Straub was born in Wiesensteig, into a family of sculptors. His father Johann George Straub and his brothers Philipp Jakob, Joseph, and Johann Georg Straub were also sculptors, as was his nephew Franz Xaver Messerschmidt. J. B. Straub studied in Munich with the court sculptor Gabriel Luidl and then went to Vienna, where he worked from 1726 to 1734.
In 1734 Straub returned to Munich. In 1737 he was appointed by Elector Karl Albrecht from Bavaria as the court sculptor. In the same year Straub married a daughter of the court engraver, Franz Xaver Späth.
Straub worked primarily in Upper Bavarian churches and monasteries, frequently alongside some of the greatest Baroque artists of the day: the architect Johann Michael Fischer, the painter Johann Baptist Zimmermann, the Asam Brothers, the Tyrolian painter Johann Jacob Zeiller, and the stuccoists Franz Xaver and Johann Michael Feuchtmayer, among others. Usually Straub's figures are carved in simple white, with very little gold trim.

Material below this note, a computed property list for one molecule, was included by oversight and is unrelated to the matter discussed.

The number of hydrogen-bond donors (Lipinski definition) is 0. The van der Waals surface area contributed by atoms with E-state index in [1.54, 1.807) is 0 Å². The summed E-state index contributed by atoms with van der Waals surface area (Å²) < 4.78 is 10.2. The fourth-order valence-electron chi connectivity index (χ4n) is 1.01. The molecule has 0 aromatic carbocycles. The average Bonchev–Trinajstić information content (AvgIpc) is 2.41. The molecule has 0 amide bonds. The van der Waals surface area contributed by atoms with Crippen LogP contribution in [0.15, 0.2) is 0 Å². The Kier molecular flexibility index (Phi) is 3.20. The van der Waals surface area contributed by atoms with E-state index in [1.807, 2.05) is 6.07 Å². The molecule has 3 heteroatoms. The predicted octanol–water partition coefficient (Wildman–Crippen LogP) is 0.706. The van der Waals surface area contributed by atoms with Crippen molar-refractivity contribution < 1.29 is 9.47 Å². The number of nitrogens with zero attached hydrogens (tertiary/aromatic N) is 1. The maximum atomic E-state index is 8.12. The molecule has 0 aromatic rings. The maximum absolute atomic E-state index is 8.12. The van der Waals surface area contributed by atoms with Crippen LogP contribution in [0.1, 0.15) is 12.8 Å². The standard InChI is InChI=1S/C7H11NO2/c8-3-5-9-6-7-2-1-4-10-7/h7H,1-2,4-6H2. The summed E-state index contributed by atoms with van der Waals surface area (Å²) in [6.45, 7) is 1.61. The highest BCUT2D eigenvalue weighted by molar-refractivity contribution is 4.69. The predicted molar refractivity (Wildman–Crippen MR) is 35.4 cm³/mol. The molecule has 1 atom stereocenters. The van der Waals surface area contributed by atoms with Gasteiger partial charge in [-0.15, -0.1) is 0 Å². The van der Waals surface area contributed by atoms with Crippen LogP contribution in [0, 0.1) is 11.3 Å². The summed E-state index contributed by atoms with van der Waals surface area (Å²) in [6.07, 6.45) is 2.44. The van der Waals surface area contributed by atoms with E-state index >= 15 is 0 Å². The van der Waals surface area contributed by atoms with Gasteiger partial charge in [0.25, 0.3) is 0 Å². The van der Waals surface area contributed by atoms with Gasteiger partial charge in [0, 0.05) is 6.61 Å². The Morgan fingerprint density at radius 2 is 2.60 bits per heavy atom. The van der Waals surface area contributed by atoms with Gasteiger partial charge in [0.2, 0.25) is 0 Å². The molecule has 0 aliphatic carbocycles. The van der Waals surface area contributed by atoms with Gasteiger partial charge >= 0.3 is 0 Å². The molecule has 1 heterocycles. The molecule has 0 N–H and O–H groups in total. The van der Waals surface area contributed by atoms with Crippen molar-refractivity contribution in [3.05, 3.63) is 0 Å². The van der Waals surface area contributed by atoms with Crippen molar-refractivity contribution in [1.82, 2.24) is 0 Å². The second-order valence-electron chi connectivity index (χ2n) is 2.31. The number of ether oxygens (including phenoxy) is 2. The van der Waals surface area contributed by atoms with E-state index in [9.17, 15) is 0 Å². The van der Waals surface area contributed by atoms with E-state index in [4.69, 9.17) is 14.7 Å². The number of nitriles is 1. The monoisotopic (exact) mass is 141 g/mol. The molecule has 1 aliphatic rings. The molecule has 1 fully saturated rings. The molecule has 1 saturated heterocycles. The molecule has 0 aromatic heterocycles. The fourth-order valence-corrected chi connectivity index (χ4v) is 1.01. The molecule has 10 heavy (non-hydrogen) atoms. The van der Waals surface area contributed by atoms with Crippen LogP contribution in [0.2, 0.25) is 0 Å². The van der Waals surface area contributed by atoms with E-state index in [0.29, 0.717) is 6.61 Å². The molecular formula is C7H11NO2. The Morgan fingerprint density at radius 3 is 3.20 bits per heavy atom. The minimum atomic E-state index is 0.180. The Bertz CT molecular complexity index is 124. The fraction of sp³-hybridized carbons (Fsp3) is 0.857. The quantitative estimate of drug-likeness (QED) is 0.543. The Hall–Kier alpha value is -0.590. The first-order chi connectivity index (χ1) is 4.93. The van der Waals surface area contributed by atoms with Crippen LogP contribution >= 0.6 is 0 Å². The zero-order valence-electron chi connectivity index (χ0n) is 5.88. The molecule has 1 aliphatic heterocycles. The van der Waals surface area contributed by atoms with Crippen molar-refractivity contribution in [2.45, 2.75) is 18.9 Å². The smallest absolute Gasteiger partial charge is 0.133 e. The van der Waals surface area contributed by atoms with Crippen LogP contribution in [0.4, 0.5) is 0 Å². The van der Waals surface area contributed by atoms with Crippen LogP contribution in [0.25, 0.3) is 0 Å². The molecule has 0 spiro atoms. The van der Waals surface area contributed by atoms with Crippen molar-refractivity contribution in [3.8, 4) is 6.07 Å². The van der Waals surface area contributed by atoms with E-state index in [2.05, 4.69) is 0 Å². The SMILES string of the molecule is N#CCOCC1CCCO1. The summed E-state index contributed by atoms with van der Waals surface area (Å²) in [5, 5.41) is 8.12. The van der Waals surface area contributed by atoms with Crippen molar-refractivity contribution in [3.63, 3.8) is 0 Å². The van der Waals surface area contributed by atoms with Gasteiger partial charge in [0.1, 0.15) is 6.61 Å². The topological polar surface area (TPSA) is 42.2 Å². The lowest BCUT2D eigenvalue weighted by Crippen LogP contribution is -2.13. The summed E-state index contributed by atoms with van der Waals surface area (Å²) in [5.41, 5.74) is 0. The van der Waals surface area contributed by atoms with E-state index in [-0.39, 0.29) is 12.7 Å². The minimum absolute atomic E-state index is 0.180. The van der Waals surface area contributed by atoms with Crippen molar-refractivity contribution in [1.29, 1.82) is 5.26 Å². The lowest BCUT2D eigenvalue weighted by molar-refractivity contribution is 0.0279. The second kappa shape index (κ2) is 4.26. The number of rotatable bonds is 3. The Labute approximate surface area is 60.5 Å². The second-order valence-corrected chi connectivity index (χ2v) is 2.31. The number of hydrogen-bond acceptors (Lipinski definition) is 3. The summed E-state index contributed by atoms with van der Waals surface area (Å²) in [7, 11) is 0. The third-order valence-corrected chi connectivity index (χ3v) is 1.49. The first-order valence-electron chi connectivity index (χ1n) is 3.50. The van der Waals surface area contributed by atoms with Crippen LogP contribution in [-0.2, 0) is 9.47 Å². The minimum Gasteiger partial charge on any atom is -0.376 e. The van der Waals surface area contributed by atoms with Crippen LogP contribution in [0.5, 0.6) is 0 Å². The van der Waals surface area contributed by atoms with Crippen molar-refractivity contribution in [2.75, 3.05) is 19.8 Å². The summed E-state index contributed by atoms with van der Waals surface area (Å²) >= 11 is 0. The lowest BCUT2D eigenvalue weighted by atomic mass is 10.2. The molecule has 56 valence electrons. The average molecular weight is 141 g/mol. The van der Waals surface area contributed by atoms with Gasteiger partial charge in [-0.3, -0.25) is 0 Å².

Important works by Straub are in the Residenz in Munich as well as in Schloss Nymphenburg. His best-known church works are the altars of the monastic churches of Andechs and Schäftlarn as well as St. Michael's Church in Berg am Laim, a borough of Munich.